These are dynamic and exciting times to be an American Jew and, more importantly, to “do Jewish.” Old rules and restrictions about what constituted “appropriate” Jewish engagement have seemingly gone by the wayside. People are encouraged — even empowered by organizations — to discover experiences and learning that may tap into their Jewish identities and expression. If someone finds personal meaning in an experience, an activity, or a text with even remote connection to Judaism — great. That pursuit of meaning and relevance is what many people today, especially young people, understand to be essential to being Jewish, and to being alive.
Fast-forward to the present, and the landscape of American Jewish life continues to evolve at a rapid pace. A few of the new organizations with which we are fortunate to work are indicative of a dynamic blend of old and new; of the platform Israel can provide for various forms of engagement; and the continued personal desire many have for empowerment and for community.
Following are three examples—programs with a national reach and several years of data:
- OneTable is engaging young adults in one of our oldest and most sacred traditions—Shabbat dinner—and supporting them to reimagine it in ways that are comfortable for them and their often diverse group of peers. OneTable’s philosophy that “there are numerous ways to make a Friday evening meal ‘Jewish’” cultivates this feeling of comfort. As a result, almost half of all OneTable guests credit the project with their interest in making Shabbat dinner a regular part of their lives.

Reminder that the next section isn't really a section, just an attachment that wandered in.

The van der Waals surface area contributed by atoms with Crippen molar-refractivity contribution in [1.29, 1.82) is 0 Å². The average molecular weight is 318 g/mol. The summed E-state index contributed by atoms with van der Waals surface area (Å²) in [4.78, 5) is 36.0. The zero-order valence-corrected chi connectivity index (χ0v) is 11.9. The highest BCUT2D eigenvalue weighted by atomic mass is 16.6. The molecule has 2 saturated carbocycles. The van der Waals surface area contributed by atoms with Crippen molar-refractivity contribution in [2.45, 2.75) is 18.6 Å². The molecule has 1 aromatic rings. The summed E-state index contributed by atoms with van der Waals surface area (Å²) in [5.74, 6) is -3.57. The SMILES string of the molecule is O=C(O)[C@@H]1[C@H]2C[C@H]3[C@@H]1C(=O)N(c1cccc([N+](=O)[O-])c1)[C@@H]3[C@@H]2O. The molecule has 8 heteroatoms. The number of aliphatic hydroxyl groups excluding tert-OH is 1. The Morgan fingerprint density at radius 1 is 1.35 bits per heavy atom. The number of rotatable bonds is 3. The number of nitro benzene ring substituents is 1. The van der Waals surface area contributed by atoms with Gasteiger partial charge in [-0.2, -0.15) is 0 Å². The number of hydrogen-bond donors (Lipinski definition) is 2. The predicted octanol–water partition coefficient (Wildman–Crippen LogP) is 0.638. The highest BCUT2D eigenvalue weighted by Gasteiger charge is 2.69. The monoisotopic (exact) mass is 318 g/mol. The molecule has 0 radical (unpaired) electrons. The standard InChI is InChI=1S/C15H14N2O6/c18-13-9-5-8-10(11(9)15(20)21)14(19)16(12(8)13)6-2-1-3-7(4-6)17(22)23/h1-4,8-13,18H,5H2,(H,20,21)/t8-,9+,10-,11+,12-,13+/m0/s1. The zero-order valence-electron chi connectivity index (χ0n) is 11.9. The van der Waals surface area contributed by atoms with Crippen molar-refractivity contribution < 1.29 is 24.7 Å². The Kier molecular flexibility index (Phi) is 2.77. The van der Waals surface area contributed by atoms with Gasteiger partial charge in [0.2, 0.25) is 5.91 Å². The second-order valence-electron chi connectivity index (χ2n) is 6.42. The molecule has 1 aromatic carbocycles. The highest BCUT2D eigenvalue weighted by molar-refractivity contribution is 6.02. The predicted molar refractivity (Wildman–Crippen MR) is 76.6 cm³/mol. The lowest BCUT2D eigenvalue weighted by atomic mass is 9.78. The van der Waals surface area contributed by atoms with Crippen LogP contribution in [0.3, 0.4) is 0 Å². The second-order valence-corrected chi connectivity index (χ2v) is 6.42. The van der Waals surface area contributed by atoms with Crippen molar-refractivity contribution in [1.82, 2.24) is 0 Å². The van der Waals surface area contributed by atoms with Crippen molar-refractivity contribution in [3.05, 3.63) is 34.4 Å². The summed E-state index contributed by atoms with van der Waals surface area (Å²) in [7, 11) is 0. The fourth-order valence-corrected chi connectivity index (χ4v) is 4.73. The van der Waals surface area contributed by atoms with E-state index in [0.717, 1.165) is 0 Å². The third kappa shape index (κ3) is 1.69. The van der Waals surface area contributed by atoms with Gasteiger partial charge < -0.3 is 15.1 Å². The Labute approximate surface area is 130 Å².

- Onward Israel offers young adults an opportunity to spend an extended time in Israel in an internship or other professional development experience that speaks to their career aspirations—not with text study or traditional sightseeing as the primary reason. The data show that when Onward participants return home, they are more likely to take on leadership roles in their Jewish community, including organizing and leading Jewish social, cultural and religious events.
- Honeymoon Israel, a short-term Israel experience that attracts a significant number of interfaith couples, LGBTQ couples and couples where one Jewish partner may have significantly less prior engagement in Jewish life, is actively building a more welcoming community than in previous generations. Honeymoon Israel trip participants are told that “they are all part of the Jewish family.” Nine months later this has a ripple effect as couples maintain connections and build community with each other.
There is no longer — if there ever was — a one-size-fits-all profile of what the North American Jew looks like. These three examples show us how varied our audience is even within a single demographic, in this case young adults. These individuals have different beliefs — about religion, spirituality and G-d — and perspectives and goals about what they want to get out of Jewish life.
What do the programs that serve these young adults have in common? They create opportunities — sometimes in partnership with, but no longer confined to, major institutions — and they help people create and tailor experiences aligned with their passions and interests. We might even say that these programs, spurred by a groundswell of demand, are encouraging young adults in particular to expect this from Jewish life, just as they do in other areas of life.
Read the entire post at the Jewish Federations of North America.